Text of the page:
Any Designed Environment

Music While Dining (09-04-19)

How does music heard while dining influence the eating experience?  Reinoso-Carvalho and colleagues report that “two contrasting music tracks (positive vs negative emotion) were presented to consumers while tasting beer. . . . Participants liked the beer more, and rated it as tasting sweeter, when listening to music associated with positive emotion. The same beer was rated as more bitter, with higher alcohol content, and as having more body, when the participants listened to music associated with negative emotion.

Sounds and Experiences (09-03-19)

Lin and teammates investigated multi-sensory experiences involving sound.  In a lab, they probed “the effects of environmental sounds (park, food court, fast food restaurant, cafe, and bar sounds) on the perception of chocolate gelato (specifically, sweet, bitter, milky, creamy, cocoa, roasted, and vanilla notes). . . . The results revealed that bitterness, roasted, and cocoa notes were more evident when the bar, fast food, and food court sounds were played. Meanwhile, sweetness was cited more in the early mastication [chewing] period when listening to park and café sounds.”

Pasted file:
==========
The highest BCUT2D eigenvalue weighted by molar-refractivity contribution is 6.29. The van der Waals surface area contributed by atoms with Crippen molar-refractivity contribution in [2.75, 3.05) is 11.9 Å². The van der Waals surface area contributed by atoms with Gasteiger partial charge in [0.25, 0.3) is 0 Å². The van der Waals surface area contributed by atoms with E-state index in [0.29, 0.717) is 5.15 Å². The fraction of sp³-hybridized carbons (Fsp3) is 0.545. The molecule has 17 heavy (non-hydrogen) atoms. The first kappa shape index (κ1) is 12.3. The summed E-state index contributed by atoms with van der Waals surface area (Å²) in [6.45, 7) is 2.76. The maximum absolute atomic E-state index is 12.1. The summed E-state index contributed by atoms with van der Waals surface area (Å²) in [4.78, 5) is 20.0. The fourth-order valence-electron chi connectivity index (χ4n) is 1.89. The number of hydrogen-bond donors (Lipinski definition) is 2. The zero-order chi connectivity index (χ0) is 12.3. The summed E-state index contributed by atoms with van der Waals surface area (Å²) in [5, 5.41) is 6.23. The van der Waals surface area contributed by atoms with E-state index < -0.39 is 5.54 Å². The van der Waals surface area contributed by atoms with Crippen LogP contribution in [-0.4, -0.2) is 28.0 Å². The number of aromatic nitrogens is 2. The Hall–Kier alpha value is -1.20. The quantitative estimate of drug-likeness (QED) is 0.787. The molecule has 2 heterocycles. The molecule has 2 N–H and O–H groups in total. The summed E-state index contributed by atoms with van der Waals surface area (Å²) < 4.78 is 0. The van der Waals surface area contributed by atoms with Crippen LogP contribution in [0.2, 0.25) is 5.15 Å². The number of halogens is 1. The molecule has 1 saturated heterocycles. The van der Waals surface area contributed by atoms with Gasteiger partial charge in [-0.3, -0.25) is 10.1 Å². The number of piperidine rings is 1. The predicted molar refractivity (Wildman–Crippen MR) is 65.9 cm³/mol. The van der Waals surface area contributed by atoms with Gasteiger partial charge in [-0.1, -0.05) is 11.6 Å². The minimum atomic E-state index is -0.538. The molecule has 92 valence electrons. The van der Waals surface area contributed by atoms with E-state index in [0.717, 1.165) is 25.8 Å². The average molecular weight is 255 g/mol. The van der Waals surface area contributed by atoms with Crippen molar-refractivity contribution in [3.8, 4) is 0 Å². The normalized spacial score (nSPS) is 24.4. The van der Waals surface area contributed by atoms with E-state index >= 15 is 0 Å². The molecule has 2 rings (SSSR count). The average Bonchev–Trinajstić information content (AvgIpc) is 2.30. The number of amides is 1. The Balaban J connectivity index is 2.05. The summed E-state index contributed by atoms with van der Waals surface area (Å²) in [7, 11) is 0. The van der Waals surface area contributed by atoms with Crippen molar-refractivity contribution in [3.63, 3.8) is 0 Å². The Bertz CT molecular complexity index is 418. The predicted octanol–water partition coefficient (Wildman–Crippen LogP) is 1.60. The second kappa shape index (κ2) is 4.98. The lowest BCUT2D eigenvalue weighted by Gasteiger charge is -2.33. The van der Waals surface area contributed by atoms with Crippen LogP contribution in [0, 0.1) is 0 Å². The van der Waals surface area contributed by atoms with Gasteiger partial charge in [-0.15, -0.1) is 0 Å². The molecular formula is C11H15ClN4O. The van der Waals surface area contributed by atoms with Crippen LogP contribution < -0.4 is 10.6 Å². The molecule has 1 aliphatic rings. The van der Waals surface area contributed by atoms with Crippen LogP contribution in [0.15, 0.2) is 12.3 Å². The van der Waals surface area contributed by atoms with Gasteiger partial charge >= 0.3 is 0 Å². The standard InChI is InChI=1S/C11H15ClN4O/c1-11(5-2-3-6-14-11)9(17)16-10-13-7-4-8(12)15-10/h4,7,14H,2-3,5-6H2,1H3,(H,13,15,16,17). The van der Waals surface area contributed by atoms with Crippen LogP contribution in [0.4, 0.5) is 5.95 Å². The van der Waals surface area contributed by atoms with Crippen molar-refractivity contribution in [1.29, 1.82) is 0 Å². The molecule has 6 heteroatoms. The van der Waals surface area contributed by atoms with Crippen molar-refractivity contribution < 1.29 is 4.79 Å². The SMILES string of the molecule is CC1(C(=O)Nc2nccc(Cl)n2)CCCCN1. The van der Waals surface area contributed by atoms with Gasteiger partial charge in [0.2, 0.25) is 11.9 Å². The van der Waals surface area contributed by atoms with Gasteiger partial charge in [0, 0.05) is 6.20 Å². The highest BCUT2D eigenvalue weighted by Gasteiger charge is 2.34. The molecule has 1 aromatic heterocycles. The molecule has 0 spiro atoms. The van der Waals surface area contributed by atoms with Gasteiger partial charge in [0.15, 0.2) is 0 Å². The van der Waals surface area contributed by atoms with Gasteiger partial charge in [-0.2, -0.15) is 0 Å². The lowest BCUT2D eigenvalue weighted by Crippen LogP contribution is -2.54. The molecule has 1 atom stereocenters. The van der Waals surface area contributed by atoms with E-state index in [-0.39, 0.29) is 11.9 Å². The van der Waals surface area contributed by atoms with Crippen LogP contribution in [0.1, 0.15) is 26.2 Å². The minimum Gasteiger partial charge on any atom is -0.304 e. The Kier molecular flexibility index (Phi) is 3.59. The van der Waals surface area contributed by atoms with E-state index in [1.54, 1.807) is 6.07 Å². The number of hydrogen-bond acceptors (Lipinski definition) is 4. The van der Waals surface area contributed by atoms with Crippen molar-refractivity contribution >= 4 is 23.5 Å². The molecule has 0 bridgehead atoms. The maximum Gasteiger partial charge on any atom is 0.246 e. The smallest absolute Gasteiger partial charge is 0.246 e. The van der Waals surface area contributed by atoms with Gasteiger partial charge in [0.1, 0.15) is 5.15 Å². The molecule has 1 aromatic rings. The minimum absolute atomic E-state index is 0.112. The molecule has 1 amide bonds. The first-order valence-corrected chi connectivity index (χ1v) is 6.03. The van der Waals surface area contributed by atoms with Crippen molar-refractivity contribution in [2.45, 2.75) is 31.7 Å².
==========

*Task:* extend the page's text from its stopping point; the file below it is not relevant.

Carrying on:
Background Complexity: Implications (08-30-19)

Visual complexity is frequently studied, and previous research on this topic has been discussed several times in Research Design Connections.  A study conducted by Wang and team confirms the benefits of designing in moderate levels of visual complexity.  They learned that for web design “Product images with higher background complexity attract greater attention. . . . Higher background complexity distracts more attention away from the focal product. . . . Moderate background complexity can best promote product information processing. . . .

Plating and Taste (08-29-19)

How food is plated influences how it is perceived; this finding may be applicable in settings that don’t involve those tested. Researchers evaluated “how the plating (i.e., visual composition) of a dish influences people's hedonic preferences and their perception of portion size. . . .  the centrally-plated dessert was rated as a larger portion than the offset version of exactly the same dish. The food was also liked more and the participants/diners were willing to pay more for it when . . .  centrally arranged.

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